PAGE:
|Mr. [and Mrs.] Hendrickson's Neighborhoods|
|Building a business|
|The old and the new|
Over the next decade, he experienced some success, but also some very slow periods. During one of these, he filled in at Above Board, an Austin, Texas, cabinet shop that handled mostly commercial jobs â€” counters, desks and specialized teleconferencing kiosks. "I swept up and helped anyone who needed help," he recalls. But he also discovered he had a gift for this type of work.
"I learned how to handle laminates, veneers, do radiuses, and a lot more. It was a quick, broad-based education," he says.
In Austin, he met Lisa, who is originally from Albuquerque, N.M. A business strategist, marketing specialist and consultant, she had an organized turn of mind that was to prove invaluable later on when Felix was three months along as the owner of HCC.
But there were a couple of other stops along the way. When his supervisor at Above Board left that company to begin a residential furniture business, Felix trailed along. There, he worked on custom nightstands, beds, tables, chairs and home entertainment centers.
And, still feeling the beat of his music career, he created his own drum set, using six alternating layers of maple and gum. One of these drums is now kept in the mezzanine-level office at HCC, and he is happy to show it to visitors. The drum project led the musician cum cabinetmaker into a gig building drum sets for the Fibes Drum Co., another Austin-based firm with customers all over the world.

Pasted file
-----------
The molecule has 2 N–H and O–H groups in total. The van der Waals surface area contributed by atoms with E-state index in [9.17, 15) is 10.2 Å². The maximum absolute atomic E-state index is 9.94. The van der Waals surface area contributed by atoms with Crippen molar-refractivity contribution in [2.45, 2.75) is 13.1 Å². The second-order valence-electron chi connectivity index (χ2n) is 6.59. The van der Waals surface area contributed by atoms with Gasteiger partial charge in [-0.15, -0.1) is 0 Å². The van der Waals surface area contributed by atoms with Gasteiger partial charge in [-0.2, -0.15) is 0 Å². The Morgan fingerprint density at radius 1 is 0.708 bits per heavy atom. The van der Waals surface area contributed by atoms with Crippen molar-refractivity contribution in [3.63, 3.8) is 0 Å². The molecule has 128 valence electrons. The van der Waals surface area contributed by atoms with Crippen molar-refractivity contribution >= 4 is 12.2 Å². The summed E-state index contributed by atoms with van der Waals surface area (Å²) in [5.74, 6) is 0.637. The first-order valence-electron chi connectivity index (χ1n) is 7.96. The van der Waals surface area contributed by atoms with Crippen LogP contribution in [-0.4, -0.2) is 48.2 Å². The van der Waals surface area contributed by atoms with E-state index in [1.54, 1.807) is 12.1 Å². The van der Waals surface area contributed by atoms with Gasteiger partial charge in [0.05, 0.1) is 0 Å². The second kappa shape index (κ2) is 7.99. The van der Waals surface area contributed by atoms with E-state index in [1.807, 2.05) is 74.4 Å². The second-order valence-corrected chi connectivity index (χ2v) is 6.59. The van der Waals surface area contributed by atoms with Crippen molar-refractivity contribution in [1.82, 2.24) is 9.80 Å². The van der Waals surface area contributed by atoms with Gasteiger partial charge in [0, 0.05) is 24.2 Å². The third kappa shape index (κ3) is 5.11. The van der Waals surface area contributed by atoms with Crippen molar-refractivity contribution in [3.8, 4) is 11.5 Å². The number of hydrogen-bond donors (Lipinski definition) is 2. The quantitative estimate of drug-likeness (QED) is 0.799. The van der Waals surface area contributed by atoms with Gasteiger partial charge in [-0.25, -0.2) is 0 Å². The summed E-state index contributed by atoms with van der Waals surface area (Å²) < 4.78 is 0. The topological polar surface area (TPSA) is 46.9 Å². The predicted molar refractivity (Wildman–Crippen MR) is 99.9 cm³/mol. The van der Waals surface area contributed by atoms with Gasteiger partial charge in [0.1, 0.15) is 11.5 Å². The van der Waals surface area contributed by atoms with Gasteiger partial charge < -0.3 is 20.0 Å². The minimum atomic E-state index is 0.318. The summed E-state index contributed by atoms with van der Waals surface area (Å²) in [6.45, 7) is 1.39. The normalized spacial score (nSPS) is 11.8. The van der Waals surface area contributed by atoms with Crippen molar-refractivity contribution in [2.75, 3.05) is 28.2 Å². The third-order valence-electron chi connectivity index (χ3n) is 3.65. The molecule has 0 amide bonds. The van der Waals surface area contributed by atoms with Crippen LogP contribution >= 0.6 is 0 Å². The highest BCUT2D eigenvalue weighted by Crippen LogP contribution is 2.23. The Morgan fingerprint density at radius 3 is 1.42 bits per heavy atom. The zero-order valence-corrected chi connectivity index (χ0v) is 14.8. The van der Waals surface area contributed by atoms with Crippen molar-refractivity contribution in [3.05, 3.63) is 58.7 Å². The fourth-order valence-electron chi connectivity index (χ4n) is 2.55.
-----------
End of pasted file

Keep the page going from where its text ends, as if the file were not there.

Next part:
Building a business
By the late 1990s, however, Felix and Lisa had tired of Texas and were ready to return to New York. "I went to work for Phillipe Besnard, an old-school French cabinetmaker, and stayed with him for five years, until his retirement," Felix says.
That was the moment Felix went from employee to employer. "I bought his tools and took over his lease, and I was in business," he says.
In the beginning, with just four people rattling around in the 8,000-sq.-ft. facility (6,500 of which are "usable," says Felix), it may have seemed lonely. That changed quickly when Lisa, with her administrative skills, joined the company in April 2003, barely three months after start-up.
The previous owner had an artisan's approach to business, says Felix. Each cabinetmaker worked alone, handling all aspects of a project, from milling the wood to assembling the piece, except for finishing. "We were doing the equivalent of 'knitting sweaters,'" Felix remembers. "We didn't even have an edgebander."
A 5-step program
Recognizing that there were more efficient methods available in the 21st century, the newly minted entrepreneur aimed to break the production process down into steps that could benefit from technology and specialization. "I was convinced that we would complete jobs more quickly and with improved quality," he says. And he was right.